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Survey: The OS X features you love the most (and those you don't love at all)

Macworld staff | June 3, 2013
Ten days before Apple (presumably) unveils the next OS X, we find out which features in OS X Mountain Lion our readers and staff actually use. The winners: Messages and Notification Center. The losers: Dictation and Game Center.

Documents in the Cloud
Our users were split on taking advantage of iCloud's file-storage system. Almost half never touch the thing, a third use it occasionally, and just 19 percent rely heavily on it.

Again, most members of our staff use the feature at least occasionally, given its close integration with Apple's iWork suite. But it doesn't get a lot of love, even from those who use it: "More often than not it's a pain in the neck," says Senior Editor Chris Breen. Dan Frakes was more blunt: "Really, really, really dislike the implementation, so I refuse to use it." If you wonder which alternative service our staffers mentioned most often, let's just say it rhymes with "Mopfox."

Mail VIPs
Mail VIPs may be one of Mountain Lion's more underappreciated features: Almost 60 percent of our survey respondents said that they never use it at all.

Our staff was much more positive about it: Two-thirds of us use it all the time. "I love the ability to limit Mail notifications to just those people I care about," says Dan Moren; Jon Seff has "set up VIPs for my wife and some other family, which quickly alerts me when something from one of them comes in." Dan Frakes calls the feature "hugely useful." Many of the Macworld staffers who say they don't take advantage of the feature don't use Mail itself.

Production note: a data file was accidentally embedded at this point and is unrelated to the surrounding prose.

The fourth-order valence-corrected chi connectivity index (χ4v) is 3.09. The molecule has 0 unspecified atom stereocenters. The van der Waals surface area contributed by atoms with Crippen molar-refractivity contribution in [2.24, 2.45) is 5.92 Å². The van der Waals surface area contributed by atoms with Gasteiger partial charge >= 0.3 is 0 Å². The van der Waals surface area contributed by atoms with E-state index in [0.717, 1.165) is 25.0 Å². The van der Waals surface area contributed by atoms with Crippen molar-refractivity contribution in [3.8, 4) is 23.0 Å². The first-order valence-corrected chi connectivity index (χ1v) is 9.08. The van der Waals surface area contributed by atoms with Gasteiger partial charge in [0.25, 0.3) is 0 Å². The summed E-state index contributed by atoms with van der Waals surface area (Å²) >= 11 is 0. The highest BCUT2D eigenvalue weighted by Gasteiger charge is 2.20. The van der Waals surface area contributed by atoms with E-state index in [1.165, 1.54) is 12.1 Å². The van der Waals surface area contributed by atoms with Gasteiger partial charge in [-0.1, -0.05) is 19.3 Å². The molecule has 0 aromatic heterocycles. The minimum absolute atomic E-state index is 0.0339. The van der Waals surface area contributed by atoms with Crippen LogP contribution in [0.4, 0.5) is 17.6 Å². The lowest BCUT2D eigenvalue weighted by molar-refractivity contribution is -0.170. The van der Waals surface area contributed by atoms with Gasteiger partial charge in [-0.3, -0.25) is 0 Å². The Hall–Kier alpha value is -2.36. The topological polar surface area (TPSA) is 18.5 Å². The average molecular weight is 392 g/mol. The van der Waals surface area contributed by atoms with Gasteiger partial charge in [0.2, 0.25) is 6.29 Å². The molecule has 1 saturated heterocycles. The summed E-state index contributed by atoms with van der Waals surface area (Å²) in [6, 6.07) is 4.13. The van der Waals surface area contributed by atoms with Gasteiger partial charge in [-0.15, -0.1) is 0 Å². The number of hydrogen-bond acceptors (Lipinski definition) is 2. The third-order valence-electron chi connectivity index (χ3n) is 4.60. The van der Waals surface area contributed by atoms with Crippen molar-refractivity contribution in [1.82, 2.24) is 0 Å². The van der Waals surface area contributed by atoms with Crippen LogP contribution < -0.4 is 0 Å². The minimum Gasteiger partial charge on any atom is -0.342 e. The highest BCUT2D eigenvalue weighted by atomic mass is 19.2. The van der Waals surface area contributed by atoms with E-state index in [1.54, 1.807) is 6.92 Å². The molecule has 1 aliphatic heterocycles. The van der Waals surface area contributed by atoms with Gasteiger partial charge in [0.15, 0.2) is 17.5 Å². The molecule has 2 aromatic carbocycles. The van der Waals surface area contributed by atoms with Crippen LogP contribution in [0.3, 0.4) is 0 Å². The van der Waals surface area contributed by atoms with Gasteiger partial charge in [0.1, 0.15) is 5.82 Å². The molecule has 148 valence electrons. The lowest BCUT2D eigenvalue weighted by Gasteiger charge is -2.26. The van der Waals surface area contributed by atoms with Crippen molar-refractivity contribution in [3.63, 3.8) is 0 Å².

Ah, Messages. Apple's reinvented chat client may win the "love to hate" award among Mountain Lion features. Three-quarters of our readers fire it up at least occasionally, and 44 percent use it all the time.

Almost all of Macworld's editors open the app at least once in a while. "I think Messages is mostly terrible as an instant message client, but I appreciate its ability to sync with my iOS devices and their iMessages," says Lex Friedman. The most common feeling, however, seems to be a sense of being held hostage: "I use Messages all the time, but I hate it," says Jon Seff, adding that he constantly misses messages from people due to poor alerting options. Serenity Caldwell dubs it "so broken," and Dan Moren quips, "Messages: I wish I could quit you. No, seriously — you relaunch every single time I get a new message."

Notification Center
Notification Center is a prominent part of Mountain Lion, so it's not surprising that only 18 percent of our survey participants have never yielded to its linen-ful embrace.

All Macworld editors use Notification Center at least some of the time, though most say they open it only occasionally. The prevailing sentiment is that it's more of an annoyance than anything else. "It's good to take a peek at occasionally, but holds plenty of out-of-date notifications," comments Serenity Caldwell. Jon Seff backs that up: "I have Notifications on for many things, but don't actually visit Notification Center all that much — mostly to clear out items." Dan Moren takes an even harsher view, calling it "a worthless time-suck where I have to spend 10 minutes deleting all those accumulated messages that I no longer care about."


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